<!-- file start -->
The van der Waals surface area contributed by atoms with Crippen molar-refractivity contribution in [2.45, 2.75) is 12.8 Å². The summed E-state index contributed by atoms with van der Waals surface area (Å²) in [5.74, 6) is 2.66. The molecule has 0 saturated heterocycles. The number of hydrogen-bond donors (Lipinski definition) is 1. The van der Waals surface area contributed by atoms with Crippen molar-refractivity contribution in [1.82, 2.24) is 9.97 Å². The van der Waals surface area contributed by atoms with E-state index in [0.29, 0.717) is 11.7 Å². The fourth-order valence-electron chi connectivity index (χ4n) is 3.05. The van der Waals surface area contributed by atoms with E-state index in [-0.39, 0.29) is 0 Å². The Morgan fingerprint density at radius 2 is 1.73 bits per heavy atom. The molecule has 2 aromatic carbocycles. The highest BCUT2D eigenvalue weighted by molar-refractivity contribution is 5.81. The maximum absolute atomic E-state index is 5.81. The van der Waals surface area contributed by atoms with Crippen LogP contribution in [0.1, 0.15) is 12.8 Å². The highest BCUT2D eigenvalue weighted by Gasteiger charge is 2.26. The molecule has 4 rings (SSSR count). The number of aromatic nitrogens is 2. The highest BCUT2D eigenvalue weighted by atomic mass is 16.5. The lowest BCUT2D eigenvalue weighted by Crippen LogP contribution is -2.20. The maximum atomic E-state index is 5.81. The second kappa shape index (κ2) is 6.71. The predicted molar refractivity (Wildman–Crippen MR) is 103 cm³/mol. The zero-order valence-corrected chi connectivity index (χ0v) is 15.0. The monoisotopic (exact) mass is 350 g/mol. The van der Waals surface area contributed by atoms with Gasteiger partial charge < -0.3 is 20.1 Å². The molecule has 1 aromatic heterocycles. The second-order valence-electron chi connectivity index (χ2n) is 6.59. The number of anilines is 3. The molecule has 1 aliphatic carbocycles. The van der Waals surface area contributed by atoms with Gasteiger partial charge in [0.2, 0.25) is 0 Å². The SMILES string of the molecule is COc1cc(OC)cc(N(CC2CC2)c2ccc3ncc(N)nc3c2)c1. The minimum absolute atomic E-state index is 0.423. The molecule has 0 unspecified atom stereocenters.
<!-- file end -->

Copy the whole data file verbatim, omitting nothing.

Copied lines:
The van der Waals surface area contributed by atoms with Crippen molar-refractivity contribution in [2.45, 2.75) is 12.8 Å². The summed E-state index contributed by atoms with van der Waals surface area (Å²) in [5.74, 6) is 2.66. The molecule has 0 saturated heterocycles. The number of hydrogen-bond donors (Lipinski definition) is 1. The van der Waals surface area contributed by atoms with Crippen molar-refractivity contribution in [1.82, 2.24) is 9.97 Å². The van der Waals surface area contributed by atoms with E-state index in [0.29, 0.717) is 11.7 Å². The fourth-order valence-electron chi connectivity index (χ4n) is 3.05. The van der Waals surface area contributed by atoms with E-state index in [-0.39, 0.29) is 0 Å². The Morgan fingerprint density at radius 2 is 1.73 bits per heavy atom. The molecule has 2 aromatic carbocycles. The highest BCUT2D eigenvalue weighted by molar-refractivity contribution is 5.81. The maximum absolute atomic E-state index is 5.81. The van der Waals surface area contributed by atoms with Crippen LogP contribution in [0.1, 0.15) is 12.8 Å². The highest BCUT2D eigenvalue weighted by Gasteiger charge is 2.26. The molecule has 4 rings (SSSR count). The number of aromatic nitrogens is 2. The highest BCUT2D eigenvalue weighted by atomic mass is 16.5. The lowest BCUT2D eigenvalue weighted by Crippen LogP contribution is -2.20. The maximum atomic E-state index is 5.81. The second kappa shape index (κ2) is 6.71. The predicted molar refractivity (Wildman–Crippen MR) is 103 cm³/mol. The zero-order valence-corrected chi connectivity index (χ0v) is 15.0. The monoisotopic (exact) mass is 350 g/mol. The van der Waals surface area contributed by atoms with Gasteiger partial charge < -0.3 is 20.1 Å². The molecule has 1 aromatic heterocycles. The second-order valence-electron chi connectivity index (χ2n) is 6.59. The number of anilines is 3. The molecule has 1 aliphatic carbocycles. The van der Waals surface area contributed by atoms with Gasteiger partial charge in [0.2, 0.25) is 0 Å². The SMILES string of the molecule is COc1cc(OC)cc(N(CC2CC2)c2ccc3ncc(N)nc3c2)c1. The minimum absolute atomic E-state index is 0.423. The molecule has 0 unspecified atom stereocenters.